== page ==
The different schools of thought within Marxist media theory are variously framed by commentators. Michael Gurevitch and his colleagues listed three 'contending paradigms': 'structuralist', 'political economy' and 'culturalist' (Gurevitch et al. 1982: 8). Althusserian Marxism is structuralist. Purely structuralist analysis focuses on 'the internal articulation of the signifying systems of the media' (Curran et al. 1982: 28).
In the Marxist fundamentalist tradition, 'political economists' see ideology as subordinate to the economic base (Curran et al. 1982: 26). Work by Graham Murdock (Murdock & Golding 1977; Murdock 1982) represents the 'critical' political economy approach, locating the power of media in the economic processes and structures of media production. Onwership and economic control of the media is seen as the key factor in determining control of media messages.
Work by Stuart Hall (e.g. Hall et al. 1978) represents the Marxist culturalist approach, which sees the mass media as a powerful (if secondary) influence in shaping public consciousness (Curran et al. 1982: 28). Culturalism follows Althusserian structuralism in rejecting economism, but unlike structuralism, it emphasizes the actual experience of sub-groups in society and contextualizes the media within a society which is seen as 'a complex expressive totality' (Curran et al. 1982: 27). The culturalist approach is reflected in the work of the Centre for Contemporary Cultural Studies (CCCS) at the University of Birmingham, of which Stuart Hall was once the director.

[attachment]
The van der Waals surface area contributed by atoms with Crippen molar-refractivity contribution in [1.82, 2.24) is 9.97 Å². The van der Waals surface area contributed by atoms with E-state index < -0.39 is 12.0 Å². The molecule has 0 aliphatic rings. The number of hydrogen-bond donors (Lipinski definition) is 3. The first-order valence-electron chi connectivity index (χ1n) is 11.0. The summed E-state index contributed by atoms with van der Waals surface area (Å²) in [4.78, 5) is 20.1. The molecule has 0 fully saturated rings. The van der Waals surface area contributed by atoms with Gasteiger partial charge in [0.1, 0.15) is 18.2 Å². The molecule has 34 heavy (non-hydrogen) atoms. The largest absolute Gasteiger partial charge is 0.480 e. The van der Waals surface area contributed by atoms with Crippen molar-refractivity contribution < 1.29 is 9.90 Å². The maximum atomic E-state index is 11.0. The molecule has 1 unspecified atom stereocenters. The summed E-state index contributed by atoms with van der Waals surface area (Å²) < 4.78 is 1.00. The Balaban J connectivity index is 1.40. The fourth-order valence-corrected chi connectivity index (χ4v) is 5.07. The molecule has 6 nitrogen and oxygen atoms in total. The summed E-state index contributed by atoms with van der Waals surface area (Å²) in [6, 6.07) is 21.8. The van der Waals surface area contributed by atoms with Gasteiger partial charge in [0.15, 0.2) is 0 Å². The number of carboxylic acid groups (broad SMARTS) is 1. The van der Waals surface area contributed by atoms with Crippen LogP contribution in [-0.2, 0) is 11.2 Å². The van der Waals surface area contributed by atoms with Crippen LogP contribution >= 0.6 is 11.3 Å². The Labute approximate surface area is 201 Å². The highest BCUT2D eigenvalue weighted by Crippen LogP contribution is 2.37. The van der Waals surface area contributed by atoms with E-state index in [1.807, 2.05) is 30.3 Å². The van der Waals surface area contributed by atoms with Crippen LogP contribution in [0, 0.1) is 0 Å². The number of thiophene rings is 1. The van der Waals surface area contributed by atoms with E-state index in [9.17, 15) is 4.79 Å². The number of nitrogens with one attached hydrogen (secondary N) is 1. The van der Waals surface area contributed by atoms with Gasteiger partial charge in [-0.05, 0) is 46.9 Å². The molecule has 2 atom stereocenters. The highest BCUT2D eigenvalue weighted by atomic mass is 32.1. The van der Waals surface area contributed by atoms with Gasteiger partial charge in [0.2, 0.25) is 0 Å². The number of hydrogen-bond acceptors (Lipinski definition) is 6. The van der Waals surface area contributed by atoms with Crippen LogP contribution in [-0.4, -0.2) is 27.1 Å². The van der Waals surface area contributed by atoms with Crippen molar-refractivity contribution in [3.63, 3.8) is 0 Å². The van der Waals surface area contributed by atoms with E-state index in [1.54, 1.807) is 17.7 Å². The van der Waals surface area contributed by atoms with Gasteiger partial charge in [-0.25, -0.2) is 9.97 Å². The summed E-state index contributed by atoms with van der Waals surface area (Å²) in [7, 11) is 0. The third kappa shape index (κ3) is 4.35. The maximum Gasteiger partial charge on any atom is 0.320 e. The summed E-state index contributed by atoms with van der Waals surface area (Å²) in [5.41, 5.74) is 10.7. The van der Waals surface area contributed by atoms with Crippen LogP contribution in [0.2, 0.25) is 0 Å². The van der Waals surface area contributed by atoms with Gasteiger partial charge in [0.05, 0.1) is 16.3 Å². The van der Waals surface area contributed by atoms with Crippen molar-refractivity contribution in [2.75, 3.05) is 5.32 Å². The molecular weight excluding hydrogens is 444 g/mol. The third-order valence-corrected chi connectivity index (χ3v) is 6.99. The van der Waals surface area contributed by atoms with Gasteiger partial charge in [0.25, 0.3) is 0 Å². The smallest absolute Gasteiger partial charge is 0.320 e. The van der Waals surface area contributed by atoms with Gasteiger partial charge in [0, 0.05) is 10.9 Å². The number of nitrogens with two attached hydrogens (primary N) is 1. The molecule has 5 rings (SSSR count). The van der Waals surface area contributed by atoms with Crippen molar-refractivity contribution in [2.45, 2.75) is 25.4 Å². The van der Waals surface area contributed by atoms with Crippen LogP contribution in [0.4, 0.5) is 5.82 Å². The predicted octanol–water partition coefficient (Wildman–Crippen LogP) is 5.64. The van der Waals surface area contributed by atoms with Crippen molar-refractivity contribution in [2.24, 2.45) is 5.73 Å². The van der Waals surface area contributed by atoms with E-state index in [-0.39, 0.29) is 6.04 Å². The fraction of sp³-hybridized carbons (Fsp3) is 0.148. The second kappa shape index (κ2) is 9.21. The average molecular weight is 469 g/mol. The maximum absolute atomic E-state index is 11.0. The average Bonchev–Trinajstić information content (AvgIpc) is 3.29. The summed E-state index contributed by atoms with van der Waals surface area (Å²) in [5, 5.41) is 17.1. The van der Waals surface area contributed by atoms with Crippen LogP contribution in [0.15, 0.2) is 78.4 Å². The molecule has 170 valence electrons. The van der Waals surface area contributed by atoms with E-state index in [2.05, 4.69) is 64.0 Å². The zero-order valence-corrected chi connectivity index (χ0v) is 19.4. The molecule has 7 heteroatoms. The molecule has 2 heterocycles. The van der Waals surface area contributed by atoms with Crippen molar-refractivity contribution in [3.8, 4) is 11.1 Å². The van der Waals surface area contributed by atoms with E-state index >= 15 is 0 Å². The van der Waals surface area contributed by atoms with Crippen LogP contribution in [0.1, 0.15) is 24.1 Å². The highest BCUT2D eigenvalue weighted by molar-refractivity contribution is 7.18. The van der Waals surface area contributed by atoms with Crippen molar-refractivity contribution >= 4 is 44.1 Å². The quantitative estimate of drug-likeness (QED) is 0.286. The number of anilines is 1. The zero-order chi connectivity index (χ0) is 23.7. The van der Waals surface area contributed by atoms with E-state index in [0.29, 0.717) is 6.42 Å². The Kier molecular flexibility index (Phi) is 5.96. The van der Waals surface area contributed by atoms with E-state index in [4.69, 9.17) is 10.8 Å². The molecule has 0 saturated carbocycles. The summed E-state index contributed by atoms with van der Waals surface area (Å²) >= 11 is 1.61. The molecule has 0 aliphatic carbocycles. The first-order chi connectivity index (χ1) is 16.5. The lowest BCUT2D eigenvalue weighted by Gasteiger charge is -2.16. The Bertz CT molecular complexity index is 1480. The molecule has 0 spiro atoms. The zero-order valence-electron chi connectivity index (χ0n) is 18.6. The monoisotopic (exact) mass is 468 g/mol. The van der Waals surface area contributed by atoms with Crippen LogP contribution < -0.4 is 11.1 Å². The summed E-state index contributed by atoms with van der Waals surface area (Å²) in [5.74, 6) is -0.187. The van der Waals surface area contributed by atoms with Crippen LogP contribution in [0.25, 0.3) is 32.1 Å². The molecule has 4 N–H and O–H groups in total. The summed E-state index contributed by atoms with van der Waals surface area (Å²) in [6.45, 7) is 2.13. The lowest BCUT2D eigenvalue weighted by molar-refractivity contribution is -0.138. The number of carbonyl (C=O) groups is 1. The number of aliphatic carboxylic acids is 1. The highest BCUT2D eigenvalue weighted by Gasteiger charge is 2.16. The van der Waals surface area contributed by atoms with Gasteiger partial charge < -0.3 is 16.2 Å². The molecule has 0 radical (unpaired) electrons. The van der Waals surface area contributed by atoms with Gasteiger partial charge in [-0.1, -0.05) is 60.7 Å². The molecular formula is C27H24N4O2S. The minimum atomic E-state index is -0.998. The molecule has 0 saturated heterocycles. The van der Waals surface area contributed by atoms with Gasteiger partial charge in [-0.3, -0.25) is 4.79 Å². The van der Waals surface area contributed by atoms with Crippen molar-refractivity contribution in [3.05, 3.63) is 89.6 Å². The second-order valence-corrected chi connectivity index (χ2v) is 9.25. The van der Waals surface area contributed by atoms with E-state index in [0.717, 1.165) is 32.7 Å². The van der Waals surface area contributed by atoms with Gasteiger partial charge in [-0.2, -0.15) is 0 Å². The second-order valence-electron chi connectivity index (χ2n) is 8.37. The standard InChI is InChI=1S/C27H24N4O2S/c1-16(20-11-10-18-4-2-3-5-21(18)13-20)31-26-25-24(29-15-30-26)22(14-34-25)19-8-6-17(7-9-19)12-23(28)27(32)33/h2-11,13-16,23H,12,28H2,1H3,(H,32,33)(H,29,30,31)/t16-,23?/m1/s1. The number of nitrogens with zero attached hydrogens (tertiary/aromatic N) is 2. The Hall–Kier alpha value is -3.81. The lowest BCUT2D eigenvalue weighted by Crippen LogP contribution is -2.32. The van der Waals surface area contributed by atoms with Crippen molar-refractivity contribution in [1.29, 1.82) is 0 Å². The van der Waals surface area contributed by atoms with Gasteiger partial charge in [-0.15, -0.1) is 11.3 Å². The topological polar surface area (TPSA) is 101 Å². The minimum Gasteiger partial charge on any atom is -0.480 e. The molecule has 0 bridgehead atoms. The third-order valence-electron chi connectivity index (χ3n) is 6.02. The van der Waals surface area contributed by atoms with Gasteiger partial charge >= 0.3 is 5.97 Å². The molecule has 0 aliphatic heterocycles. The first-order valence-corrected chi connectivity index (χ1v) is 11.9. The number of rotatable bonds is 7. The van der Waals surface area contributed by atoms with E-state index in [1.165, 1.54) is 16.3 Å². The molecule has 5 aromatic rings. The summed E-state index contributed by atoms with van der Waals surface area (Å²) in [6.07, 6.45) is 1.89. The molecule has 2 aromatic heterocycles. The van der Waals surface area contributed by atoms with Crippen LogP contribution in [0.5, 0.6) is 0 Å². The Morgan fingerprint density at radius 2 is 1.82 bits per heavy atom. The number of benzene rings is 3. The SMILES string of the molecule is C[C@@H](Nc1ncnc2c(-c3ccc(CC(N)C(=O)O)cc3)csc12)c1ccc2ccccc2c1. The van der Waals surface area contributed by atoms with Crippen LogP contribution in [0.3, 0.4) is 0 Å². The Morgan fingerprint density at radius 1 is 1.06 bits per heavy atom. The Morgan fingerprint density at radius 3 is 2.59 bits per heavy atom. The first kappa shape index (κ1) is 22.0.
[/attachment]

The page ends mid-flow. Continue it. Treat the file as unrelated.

As Curran et al. put it, 'Marxist theorists vary in their accounts of the determination of the mass media and in their accounts of the nature and power of mass media ideologies' (Curran et al. 1982: 23).